Previously I have written about limitation periods and starting lawsuits against defendants within the basic presumptive two year limitation period. The recent case of St Marthe v O’Connor[1] confirms the law regarding discoverability in motor vehicle accident cases.

In St Marthe, the plaintiff was 33 years old when he was riding his bicycle and struck by a motor vehicle on November 9, 2011. He suffered a soft tissue injury to his back that did not heal. About three years and eight months after the accident, on July 14, 2015, he started a lawsuit. The lawsuit was commenced beyond the two year limitation period prescribed in the Limitations Act, 2002. Nevertheless, after a trial at the end of 2018, the plaintiff was successful in recovering damages. How?

The plaintiff relied upon the discoverability principle codified in the Limitations Act, 2002. In a personal injury claim arising out of a motor vehicle accident, a plaintiff will not have discovered his claim until he knows that he has a substantial chance to succeed in recovering a judgment for damages. This involves both a consideration of the statutory deductible under the Insurance Act and whether the plaintiff is aware that he has suffered a permanent and serious injury.

In this case, Aviva, the insurer defending the claim, argued that the plaintiff should have known or, alternatively, with reasonable diligence would have discovered that he suffered a permanent, serious injury two years before he started his lawsuit. The court found there to be a “patent incongruity” in the defendant’s legal position because the defence also argued that the plaintiff did not sustain a permanent, serious injury. As a result, the court concluded that the plaintiff’s claim was not statute barred because he did not have the requisite knowledge that his injury could be permanent and serious until, at the earliest, November 2014.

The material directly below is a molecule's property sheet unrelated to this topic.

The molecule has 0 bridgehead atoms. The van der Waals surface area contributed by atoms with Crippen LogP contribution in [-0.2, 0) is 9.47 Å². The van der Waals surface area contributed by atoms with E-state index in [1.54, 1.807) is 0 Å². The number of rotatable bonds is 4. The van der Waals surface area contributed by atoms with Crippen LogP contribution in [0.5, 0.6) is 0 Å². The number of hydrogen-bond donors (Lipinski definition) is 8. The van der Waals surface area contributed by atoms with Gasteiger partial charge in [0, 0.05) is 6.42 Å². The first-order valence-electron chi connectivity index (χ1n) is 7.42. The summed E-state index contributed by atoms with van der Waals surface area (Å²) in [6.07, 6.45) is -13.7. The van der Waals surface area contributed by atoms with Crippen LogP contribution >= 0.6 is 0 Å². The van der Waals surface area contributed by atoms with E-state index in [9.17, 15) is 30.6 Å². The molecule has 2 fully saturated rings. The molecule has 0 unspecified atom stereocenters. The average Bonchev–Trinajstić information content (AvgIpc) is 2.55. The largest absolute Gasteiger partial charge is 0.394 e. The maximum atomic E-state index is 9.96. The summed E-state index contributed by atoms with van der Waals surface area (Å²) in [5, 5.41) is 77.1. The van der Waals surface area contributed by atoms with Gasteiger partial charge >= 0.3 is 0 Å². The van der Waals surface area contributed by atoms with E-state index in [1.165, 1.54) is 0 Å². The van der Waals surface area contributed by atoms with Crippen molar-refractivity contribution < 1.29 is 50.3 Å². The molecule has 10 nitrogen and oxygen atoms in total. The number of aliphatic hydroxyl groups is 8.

The court awarded the plaintiff general damages of about $70,000 gross (about $32,000 net of approximately $38,000 deductible), damages for loss of income of about $128,000 and housekeeping and home maintenance expenses of about $45,000.

The court also gave special recognition to the defence medical expert who displayed an exemplary commitment to independence and impartiality.

If you or a loved one have sustained an injury and would like more information about your legal options, we can help. Call the Jasmine Daya & Co. team at (416) 967-9100 or contact us online to schedule a free consultation.

 

 

[1] St Marthe v O’Connor, 2019 ONSC 1585.